When we look at enhancing performance in all aspects of life, we tend to focus most on building strength.
In athletics, we lift weights, push ourselves to get stronger, faster, better at our chosen event. We push to the point of muscular discomfort and, in doing so, experience something called muscular hyperthrophy—the tearing down of muscle in the name of regenerating more, bigger, stronger, more able muscle that allows us to do more.
In business, we strengthen by educating ourselves, building massive bases of knowledge, undertaking activities, deals, cases and projects that push us. We engage in “intellectual and professional hypertrophy,” pushing up against the limits of our abilities, injecting a certain amount of pain/discomfort, all in the name of getting stronger and rebuilding our abilities on a level that allows us to do more.
When we seek to grow in business, athletics, art and life, very often the first approach is to focus on strength.
Problem is, strengthening isn’t the only way to accelerate the march toward improved performance. Nor is it always the best.
Sometimes flexibility is the killer performance app.
Two people sit side-by-side in yoga class. One, a moderately-fit woman in her mid-60s, the other an insanely-fit former pro-athlete with ripped abs from his 1,000 daily sit-ups.
Toward the end of class, both are seated when the teacher calls Navasana or Boat Pose. This posture requires you to balance on your butt, while floating straight, closed legs in front of you and your extended torso in the air behind to form a V-shape with your body.
Both students comply, but immediately, we see a difference.
The woman’s legs and upper body sit much higher off the ground, while the man’s V is much more flattened out. Ten seconds into the pose, the woman is feeling the effort, but continues to breath comfortably through it with little outward change. Her super-athlete, abs-of-steel counterpart is not fairing so well. He’s flattened a bit more, he’s breathing more erratically and his whole body is beginning to shake.
Twenty seconds in, the woman is breathing more deeply to manage the effort and beads of sweat are forming, but she’s still okay. She’s working, but not exerting a huge amount of will or strength to stay up. The athlete beside her is on the verge of collapse, the only thing keeping him from completely throwing in the towel is the thought of being “beaten” by a woman three-times his age and who is clearly not a fraction of the physical specimen he is.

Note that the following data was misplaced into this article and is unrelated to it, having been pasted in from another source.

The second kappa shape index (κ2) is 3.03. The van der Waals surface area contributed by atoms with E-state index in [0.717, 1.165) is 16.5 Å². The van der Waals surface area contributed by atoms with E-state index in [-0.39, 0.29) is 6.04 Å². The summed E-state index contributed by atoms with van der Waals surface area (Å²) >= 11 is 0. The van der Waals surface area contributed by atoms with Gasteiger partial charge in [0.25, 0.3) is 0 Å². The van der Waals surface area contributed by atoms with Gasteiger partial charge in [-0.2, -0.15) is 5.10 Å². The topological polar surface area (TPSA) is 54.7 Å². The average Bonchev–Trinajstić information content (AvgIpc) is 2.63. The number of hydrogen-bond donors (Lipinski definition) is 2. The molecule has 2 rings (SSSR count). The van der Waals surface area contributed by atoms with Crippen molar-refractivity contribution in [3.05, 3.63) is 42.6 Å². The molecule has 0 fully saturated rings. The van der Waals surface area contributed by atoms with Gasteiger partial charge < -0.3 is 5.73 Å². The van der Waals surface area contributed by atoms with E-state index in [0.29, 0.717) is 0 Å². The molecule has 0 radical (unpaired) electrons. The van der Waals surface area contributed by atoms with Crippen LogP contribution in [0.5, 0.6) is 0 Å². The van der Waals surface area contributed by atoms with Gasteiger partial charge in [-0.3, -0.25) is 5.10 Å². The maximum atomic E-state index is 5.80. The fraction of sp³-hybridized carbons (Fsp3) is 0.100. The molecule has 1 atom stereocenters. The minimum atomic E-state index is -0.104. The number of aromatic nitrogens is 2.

Does our mid-60s student secretly do a billion crunches every night in a covert attempt to make young punks feel small in yoga class?
Nope. Is she really “stronger” than the athlete next to her? Not even close.
Then, what allows her both the perception and the experience of greater strength?
The pose requires fair bit of strength in a relatively small group of muscles called the hip-flexors which, not surprisingly, flex your hips. The much bigger abdominal “six-pack” muscle – the rectus abdominus – plays more of a supporting role (much to the surprise of most people who are taught to believe this is primarily an ab-based posture). These small hip-flexors, then, must support the entire weight of your legs and upper body against the pull of gravity.
While that is a challenge, it’s not insanely hard to do with a little bit of training.
Then what explains the above example?
The answer is the body’s killer performance app…flexibility.
Turns out there are a few sets of muscles that lie across the back of your body that oppose hip-flexion, primarily your hamstrings and lower back muscles. If these muscles are inflexible, which is the case in most people who don’t train flexibility, no matter how strong you are, then when you try to flex your hips with straight legs to rise into Navasana, you’re not only resisting the pull of gravity, you’re resisting what can be extreme tension from over-tight hamstrings and lower back back muscles. As they reach the limit of their length, they literally try to pull you back out of the pose.
So, while our mid-60s student didn’t have nearly the brute strength of our athlete, turns out she’d been developing a fair bit of hamstring and lower back flexibility over time. When she rose into Navasana, she fought only gravity. It was challenging, but manageable. She needed to exert strength and will to stay in the pose, but it wasn’t inordinate.
Our elite athlete, though, strong as he was, fought almost violently against the end of the range of motion of his opposing muscles. His lack of flexibility made him experience the same pose as brutally-difficult, even though his “objective” hip flexor and abdominal strength, as measured in isolation, would have been a large multiple of the woman’s.
Training in flexibility allowed one person to experience the identical challenge with far greater ease than someone who trained purely in strength. And it required far less will to move into and sustain the challenge.
So, here’s my question for you…
Is there an analog to this in business and life?
And, if so, how does it work?
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